The Perfect Roast Turkey

Roasting a perfect Thanksgiving Day turkey is a cinch—especially if you follow the steps outlined here. The first and most important of these is to buy a premium, FRESH turkey. Below are some of the options available in Portland, Oregon.

The biggest myth I hear from folks about roasting turkey is that it “takes all day.” I just roasted a 16-pound bird to perfection in 2¼ hours. It’s resting on the stovetop now for another 30 minutes. Then we will eat it with the best stuffing I’ve ever made: Spicy Ciabatta & Cornbread Stuffing with Italian Sausage, Wild Mushrooms & Fresh Herbs (posting next). So minus the brining (48 hours), drying (24 hours), and warming to room temperature before roasting (1 hour), the bird is ready to eat in under 3 hours.

And the most common mistake made when preparing the big bird is over baking it. It’s done when the thickest part of the thigh tests 170°F with an instant-read thermometer. Some thrill seekers even pull the bird from the oven at 165°F.

As to whether to stuff the bird or cook the stuffing separately, I prefer the ease and safety of the latter. I like to make a big batch of stuffing and bake if off in smaller increments as needed. It keeps for days, unbaked in the fridge.

The Perfect Roast Turkey

If you follow these steps to the tee, your bird will be absolute perfection–meaning roasted to the right degree, beautifully colored, full flavored, tender, moist, and memorable.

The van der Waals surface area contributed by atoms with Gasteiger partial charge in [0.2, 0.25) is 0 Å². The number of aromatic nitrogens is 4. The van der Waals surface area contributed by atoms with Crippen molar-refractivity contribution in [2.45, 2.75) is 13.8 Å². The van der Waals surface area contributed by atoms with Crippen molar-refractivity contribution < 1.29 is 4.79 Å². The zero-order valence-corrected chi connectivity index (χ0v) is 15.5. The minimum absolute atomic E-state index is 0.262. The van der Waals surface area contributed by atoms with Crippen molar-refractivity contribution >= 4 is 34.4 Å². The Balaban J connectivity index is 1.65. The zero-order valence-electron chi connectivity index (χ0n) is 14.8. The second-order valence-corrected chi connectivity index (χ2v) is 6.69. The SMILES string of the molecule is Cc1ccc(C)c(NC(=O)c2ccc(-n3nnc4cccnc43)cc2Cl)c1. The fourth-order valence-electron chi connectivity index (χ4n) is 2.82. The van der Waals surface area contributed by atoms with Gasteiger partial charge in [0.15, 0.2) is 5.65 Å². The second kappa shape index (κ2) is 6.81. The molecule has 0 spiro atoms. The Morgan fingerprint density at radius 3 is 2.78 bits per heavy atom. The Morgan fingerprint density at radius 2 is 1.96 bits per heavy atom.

NOTE   Be sure to purchase the turkey and begin the prep steps 3 days in advance.

  1. Buy the turkey: For the best tasting turkey possible, purchase a fresh, local, free-range, organic bird. (See the list below for turkey purveyors in Portland, Oregon.)
  2. Prep the turkey: Unwrap your fresh turkey. Remove giblets from the front and back cavities and reserve for stock. Under cold running water, rinse turkey well inside and outside.
  3. Prepare the turkey brine: Prepare a simple brine, enough to completely submerge the turkey. For every 2 cups of water, dissolve 1 tablespoon fine sea salt.
  4. Brine the turkey: Place the turkey in large stockpot or deep bowl and add the prepared brine. Refrigerator for two days, turning the bird once of twice in the process. It takes about this amount of time for the salt to work it’s way into the flesh of a 16- pound bird.
  5. Dry the turkey skin: Okay, this step is not absolutely essential, and you can skip it if you are short on time. Remove turkey from brine solution and discard the brine. Pat turkey dry with paper towels. Set a cooling rack on an edged baking sheet and place turkey, breast-side-up. Refrigerate, loosely topped with a sheet of foil, for 24 hours. Remove the turkey from the fridge one hour before roasting. Let sit, uncovered, at room temperature for one hour. (You don’t want to put a very cold bird into the oven.)
  6. Prepare the glaze: In a small saucepan or bowl in the microwave, warm your basting glaze. For the simplest glaze, simply soften or melt ½ cup unsalted butter.